Positive Feedback and Our Ice Age Brains

By David Raphael

There is a joke I like to tell: What is the difference between a Jewish pessimist and a Jewish optimist? A Jewish pessimist says: “Things are terrible, they can’t possibly get worse.” Says the Jewish optimist: “Things are terrible, but they can always get worse.” As Jews, we may feel that pessimism is deeply embedded into our collective consciousness. But the truth is that hyperawareness to danger is hard wired into all humans. Scientists speak of our “Ice Age Brains,” that are literally wired to be far more acutely alert to danger. Since the days when saber tooth tigers lurked behind every rock and bush, our fight or flight response has been essential for our survival. The vestige of this survival instinct is our “negativity bias” whereby even when of equal intensity, things of a more negative nature (e.g. unpleasant thoughts, emotions, or social interactions) have a greater effect on one’s psychological state than do neutral or positive things.

While Ice Age Brains and negativity bias were essential when, dressed in animal hides, we roamed the frozen tundra, it is of lesser value in the workplace. Few of us remember a compliment or positive feedback we may have received in the past weeks, but, chances are, many of us are stewing about a recent criticism or a less than stellar evaluation.

In marriages, researchers speak of the “Magic Ratio” where, as long as there was five times as much positive feeling and interaction between husband and wife as there was negative, the marriage was likely to be stable over time. Similar results have also been found in other essential relationships, for instance, between a boss and staff or a supervisor and supervisees.

Giving positive feedback to staff is an essential element of a healthy work environment. Saying, “nice job” is a good start, but supervisors can make their positive feedback far more effective and impactful.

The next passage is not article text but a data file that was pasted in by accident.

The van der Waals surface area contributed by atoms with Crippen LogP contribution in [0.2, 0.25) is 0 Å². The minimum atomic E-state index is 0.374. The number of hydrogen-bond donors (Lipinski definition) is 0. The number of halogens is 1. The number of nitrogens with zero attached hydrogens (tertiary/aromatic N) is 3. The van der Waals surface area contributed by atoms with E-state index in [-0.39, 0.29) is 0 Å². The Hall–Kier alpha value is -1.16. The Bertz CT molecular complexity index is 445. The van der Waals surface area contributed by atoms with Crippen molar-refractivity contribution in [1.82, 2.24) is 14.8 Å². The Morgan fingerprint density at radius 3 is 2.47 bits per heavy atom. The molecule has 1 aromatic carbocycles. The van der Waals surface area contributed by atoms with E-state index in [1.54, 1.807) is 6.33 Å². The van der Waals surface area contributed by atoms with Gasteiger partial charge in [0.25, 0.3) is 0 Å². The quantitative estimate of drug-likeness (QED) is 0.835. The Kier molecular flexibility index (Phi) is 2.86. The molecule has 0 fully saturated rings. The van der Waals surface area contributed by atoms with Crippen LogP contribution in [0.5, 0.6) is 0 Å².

A four-part framework is helpful in assessing and enhancing the quality of our positive feedback:

  • Passive and Destructive: The manager or supervisor ignores the event and appears dismissive. Think of a time when you or a colleague worked for hours and organized a highly successful event and the boss offered no acknowledgement.
  • Active and Destructive: In this scenario, the manager points out only the negatives (“The charoset at your 500-person Passover Seder was terrible”), steals the glory, or is actively dismissive of your success (“That was a great event, you couldn’t have done it without me”).
  • Passive and Constructive: A supervisor provides low energy or understated support for the effort (“Nice job on organizing the 150-person mission to Israel that raised $10 million. How do you like my new sports jacket?”)
  • Active and Constructive: Active and constructive feedback provides authentic, enthusiastic recognition and, additionally, utilizes the event to advance learning and professional growth for both the individual and the professional team. Such feedback allows the professional to savor her accomplishment, learn from it and share what she has learned with others.

When providing active and constructive feedback:

  • Indicate the elements of the individual’s efforts and performance that were stellar. “It was a great program, I was especially impressed with your efforts to engage diverse participants.”
  • Probe into the goals, strategies, and actions of the employee. “You did a marvelous job of recruiting individuals for this program. What was your strategy? What do you feel were the keys to your success?”
  • Provide opportunities for shared learning: “Barbara did a magnificent job on this fundraising drive, I’d like Barbara to brief the staff team to share her strategy.”

Well-constructed positive feedback provides multiple benefits for both individual staff members and the staff team. Staff who receive positive feedback will feel supported, empowered and, consequently, will be more highly motivated and engaged. If we are conscious of the “Magic Ratio,” staff retention is likely to improve. According to a popular saying “employees don’t leave jobs, they leave managers.” As managers, our job is to see to it that the opposite is true as well; employees stay in our organizations because of the support, guidance and thoughtful feedback of effective managers.

David Raphael is a consultant focusing on nonprofit organizations. He is based in Atlanta, GA and can be reached at david@diraphael.net